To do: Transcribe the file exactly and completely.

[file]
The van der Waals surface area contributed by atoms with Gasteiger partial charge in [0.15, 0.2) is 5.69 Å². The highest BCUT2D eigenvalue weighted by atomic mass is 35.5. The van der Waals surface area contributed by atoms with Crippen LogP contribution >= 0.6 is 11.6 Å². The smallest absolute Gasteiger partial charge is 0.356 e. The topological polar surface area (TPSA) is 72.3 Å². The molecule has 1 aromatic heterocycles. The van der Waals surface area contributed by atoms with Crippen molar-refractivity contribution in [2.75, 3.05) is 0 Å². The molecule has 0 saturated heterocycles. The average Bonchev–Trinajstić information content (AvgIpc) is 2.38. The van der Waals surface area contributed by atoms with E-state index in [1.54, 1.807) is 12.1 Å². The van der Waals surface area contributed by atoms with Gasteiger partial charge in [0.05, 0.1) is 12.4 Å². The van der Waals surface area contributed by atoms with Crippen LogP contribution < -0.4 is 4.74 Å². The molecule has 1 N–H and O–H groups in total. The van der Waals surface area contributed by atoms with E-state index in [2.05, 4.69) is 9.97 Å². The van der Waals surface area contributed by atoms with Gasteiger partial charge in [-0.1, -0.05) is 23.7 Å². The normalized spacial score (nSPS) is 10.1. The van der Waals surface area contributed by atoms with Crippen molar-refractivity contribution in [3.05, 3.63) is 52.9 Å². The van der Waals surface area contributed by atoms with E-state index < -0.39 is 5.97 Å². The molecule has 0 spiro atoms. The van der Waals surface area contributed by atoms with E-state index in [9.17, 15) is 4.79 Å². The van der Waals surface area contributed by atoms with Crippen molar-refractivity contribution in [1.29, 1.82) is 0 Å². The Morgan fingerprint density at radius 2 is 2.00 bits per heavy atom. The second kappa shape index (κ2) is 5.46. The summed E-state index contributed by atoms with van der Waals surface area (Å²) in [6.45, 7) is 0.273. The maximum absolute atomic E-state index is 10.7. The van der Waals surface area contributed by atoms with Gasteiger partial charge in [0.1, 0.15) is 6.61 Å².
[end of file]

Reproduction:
The van der Waals surface area contributed by atoms with Gasteiger partial charge in [0.15, 0.2) is 5.69 Å². The highest BCUT2D eigenvalue weighted by atomic mass is 35.5. The van der Waals surface area contributed by atoms with Crippen LogP contribution >= 0.6 is 11.6 Å². The smallest absolute Gasteiger partial charge is 0.356 e. The topological polar surface area (TPSA) is 72.3 Å². The molecule has 1 aromatic heterocycles. The van der Waals surface area contributed by atoms with Crippen molar-refractivity contribution in [2.75, 3.05) is 0 Å². The molecule has 0 saturated heterocycles. The average Bonchev–Trinajstić information content (AvgIpc) is 2.38. The van der Waals surface area contributed by atoms with E-state index in [1.54, 1.807) is 12.1 Å². The van der Waals surface area contributed by atoms with Gasteiger partial charge in [0.05, 0.1) is 12.4 Å². The van der Waals surface area contributed by atoms with Crippen LogP contribution < -0.4 is 4.74 Å². The molecule has 1 N–H and O–H groups in total. The van der Waals surface area contributed by atoms with E-state index in [2.05, 4.69) is 9.97 Å². The van der Waals surface area contributed by atoms with Gasteiger partial charge in [-0.1, -0.05) is 23.7 Å². The normalized spacial score (nSPS) is 10.1. The van der Waals surface area contributed by atoms with Crippen molar-refractivity contribution in [3.05, 3.63) is 52.9 Å². The van der Waals surface area contributed by atoms with E-state index < -0.39 is 5.97 Å². The molecule has 0 spiro atoms. The van der Waals surface area contributed by atoms with E-state index in [9.17, 15) is 4.79 Å². The van der Waals surface area contributed by atoms with Crippen molar-refractivity contribution in [1.29, 1.82) is 0 Å². The Morgan fingerprint density at radius 2 is 2.00 bits per heavy atom. The second kappa shape index (κ2) is 5.46. The summed E-state index contributed by atoms with van der Waals surface area (Å²) in [6.45, 7) is 0.273. The maximum absolute atomic E-state index is 10.7. The van der Waals surface area contributed by atoms with Gasteiger partial charge in [0.1, 0.15) is 6.61 Å².